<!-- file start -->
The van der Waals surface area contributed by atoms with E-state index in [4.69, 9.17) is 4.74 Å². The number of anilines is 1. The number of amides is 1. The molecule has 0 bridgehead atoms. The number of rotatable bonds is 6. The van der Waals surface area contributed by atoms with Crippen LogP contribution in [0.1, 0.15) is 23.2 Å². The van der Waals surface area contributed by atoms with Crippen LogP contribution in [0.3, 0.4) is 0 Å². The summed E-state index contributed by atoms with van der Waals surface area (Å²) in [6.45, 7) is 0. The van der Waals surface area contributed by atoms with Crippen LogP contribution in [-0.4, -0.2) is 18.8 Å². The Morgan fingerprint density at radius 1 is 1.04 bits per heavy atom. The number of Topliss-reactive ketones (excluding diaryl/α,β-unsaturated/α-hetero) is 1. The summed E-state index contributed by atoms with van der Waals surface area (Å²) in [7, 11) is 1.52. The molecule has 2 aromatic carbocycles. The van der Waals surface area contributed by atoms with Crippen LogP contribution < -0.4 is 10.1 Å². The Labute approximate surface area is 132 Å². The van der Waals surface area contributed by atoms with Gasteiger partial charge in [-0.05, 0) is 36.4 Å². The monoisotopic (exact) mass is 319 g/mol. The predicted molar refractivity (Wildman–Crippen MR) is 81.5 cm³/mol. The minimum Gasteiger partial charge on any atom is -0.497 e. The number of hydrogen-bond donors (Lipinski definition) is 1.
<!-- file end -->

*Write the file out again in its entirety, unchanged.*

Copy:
The van der Waals surface area contributed by atoms with E-state index in [4.69, 9.17) is 4.74 Å². The number of anilines is 1. The number of amides is 1. The molecule has 0 bridgehead atoms. The number of rotatable bonds is 6. The van der Waals surface area contributed by atoms with Crippen LogP contribution in [0.1, 0.15) is 23.2 Å². The van der Waals surface area contributed by atoms with Crippen LogP contribution in [0.3, 0.4) is 0 Å². The summed E-state index contributed by atoms with van der Waals surface area (Å²) in [6.45, 7) is 0. The van der Waals surface area contributed by atoms with Crippen LogP contribution in [-0.4, -0.2) is 18.8 Å². The Morgan fingerprint density at radius 1 is 1.04 bits per heavy atom. The number of Topliss-reactive ketones (excluding diaryl/α,β-unsaturated/α-hetero) is 1. The summed E-state index contributed by atoms with van der Waals surface area (Å²) in [7, 11) is 1.52. The molecule has 2 aromatic carbocycles. The van der Waals surface area contributed by atoms with Crippen LogP contribution < -0.4 is 10.1 Å². The Labute approximate surface area is 132 Å². The van der Waals surface area contributed by atoms with Gasteiger partial charge in [-0.05, 0) is 36.4 Å². The monoisotopic (exact) mass is 319 g/mol. The predicted molar refractivity (Wildman–Crippen MR) is 81.5 cm³/mol. The minimum Gasteiger partial charge on any atom is -0.497 e. The number of hydrogen-bond donors (Lipinski definition) is 1.